Third, notice there is absolutely no sales pitch or lengthy explanation about you, your product or your company. Leaving a pitch is typically a waste of time. Not because your pitch was poor but because it lumps you in with every other person who has left a message that day. Think like your prospect! He or she will hear they have seven messages and will quickly want to separate the important from the irrelevant. The moment they start hearing a pitch is the moment they delete or skip your message to move on to items that matter to them. Your message must be distinctive so it doesn't suffer the fate of deletion.

Here's the thing: the objective of the voicemail is NOT to sell or market your company, product or service. The objective is to create curiosity and get the prospect to RETURN your call.

Fourth, the heart and soul of this killer voicemail message is the phrase "I have a question that I understand only you can answer." Think about it: this phrase subtly (or not so subtly) appeals directly to the ego of the listener. It implies that your prospect is the 'resident expert' or has unique knowledge that is required by you. There is an air of importance and/or exclusivity to the message and hence, it is flattering and hard to resist. Ego is an extremely powerful motivator in getting prospects to take action and this message deliberately seeks to tweak that inner sense of pride.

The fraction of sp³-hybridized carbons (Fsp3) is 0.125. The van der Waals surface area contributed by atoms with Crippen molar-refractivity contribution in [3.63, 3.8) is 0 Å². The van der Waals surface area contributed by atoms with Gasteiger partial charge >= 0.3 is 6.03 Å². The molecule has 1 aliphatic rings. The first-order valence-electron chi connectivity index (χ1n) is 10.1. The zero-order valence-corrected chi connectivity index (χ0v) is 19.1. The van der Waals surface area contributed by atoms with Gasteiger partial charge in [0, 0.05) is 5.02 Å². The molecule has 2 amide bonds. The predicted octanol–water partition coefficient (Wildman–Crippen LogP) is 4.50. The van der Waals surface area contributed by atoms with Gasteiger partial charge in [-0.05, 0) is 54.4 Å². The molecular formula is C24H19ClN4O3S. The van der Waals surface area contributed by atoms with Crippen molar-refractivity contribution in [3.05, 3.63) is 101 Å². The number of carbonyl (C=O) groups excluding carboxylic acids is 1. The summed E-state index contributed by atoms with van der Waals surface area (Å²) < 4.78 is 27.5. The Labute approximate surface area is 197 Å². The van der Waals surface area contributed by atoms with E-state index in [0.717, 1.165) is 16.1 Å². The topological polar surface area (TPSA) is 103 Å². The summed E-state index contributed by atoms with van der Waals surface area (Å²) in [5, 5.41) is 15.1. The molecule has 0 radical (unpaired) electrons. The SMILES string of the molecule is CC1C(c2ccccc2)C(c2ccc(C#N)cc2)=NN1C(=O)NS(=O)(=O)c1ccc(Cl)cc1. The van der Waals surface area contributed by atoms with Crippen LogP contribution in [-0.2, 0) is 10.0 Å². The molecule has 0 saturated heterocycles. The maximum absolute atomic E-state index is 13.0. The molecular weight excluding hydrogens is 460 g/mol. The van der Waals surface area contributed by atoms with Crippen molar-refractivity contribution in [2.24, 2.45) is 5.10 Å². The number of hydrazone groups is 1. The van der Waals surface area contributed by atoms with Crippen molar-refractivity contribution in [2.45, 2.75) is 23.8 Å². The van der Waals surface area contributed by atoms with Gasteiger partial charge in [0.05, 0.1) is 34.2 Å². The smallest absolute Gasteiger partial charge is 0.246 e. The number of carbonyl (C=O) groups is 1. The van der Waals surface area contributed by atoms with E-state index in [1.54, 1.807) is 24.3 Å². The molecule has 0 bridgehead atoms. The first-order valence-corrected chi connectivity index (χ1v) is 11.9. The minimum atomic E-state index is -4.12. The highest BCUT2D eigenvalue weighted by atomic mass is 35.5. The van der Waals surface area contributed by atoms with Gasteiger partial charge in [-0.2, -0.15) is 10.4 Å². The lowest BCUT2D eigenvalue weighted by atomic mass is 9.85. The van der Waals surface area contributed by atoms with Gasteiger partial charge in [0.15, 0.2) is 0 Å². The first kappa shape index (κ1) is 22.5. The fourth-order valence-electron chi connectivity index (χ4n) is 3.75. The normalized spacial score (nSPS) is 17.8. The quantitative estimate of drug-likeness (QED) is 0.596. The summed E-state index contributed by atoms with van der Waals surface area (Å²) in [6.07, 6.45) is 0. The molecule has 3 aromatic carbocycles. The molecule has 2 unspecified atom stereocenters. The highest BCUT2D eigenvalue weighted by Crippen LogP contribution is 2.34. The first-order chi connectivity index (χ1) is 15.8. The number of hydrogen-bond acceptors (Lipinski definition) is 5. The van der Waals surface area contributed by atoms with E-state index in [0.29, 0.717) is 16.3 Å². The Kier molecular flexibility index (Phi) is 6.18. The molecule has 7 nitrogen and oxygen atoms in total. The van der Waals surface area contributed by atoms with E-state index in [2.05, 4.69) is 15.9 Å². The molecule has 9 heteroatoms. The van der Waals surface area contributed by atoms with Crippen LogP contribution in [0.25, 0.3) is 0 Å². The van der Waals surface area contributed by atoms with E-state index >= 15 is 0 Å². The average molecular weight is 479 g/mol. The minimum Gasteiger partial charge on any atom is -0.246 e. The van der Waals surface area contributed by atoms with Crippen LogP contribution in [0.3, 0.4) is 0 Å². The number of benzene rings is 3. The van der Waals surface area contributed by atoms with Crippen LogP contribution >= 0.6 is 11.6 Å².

(Of course, you need to do your homework and make certain the question is applicable. Naturally, when prospects returns your call (and a fair number will), you need to have 'the' question ready to go.)

 The last portion of the message is a simple call to action. Ask the prospect to call you back and leave your number.  No fuss, no muss.

How to Make it Work for You

Okay, now it's your turn. Think: what is a vital question that only my prospect can answer. It has to be important and proprietary. Once you have that established you've got it made.

Next, follow the template.  Don't change much. Learn to master the template before editing, changing, and revamping your message.

Finally, practice. Practice. And practice again. So much of this message depends on the tone of your voice. You must be comfortable delivering it so it doesn't sound 'read.' It must flow to be convincing.


This voicemail message is highly persuasive because it leverages the psychological factor.  It appeals to the ego without pandering.  It creates natural curiosity. It is short, to the point, easy to listen to and easy to understand. It's a killer voicemail message. Use it and see for yourself.

About the Author:

Jim Domanski is president of Teleconcepts Consulting and works with companies and individuals who struggle to use the telephone more effectively. Author of four highly regarded books on tele-selling, Jim also writes two e-newsletters for tele-sales reps and tele-sales managers. He has also provided training and consulting to audiences, universities, and clients through the US, Canada and Europe.


This content is exclusive for CPSA members

Become a Member

Already a member? Login to see full the article.

About the author: 304

Related Resources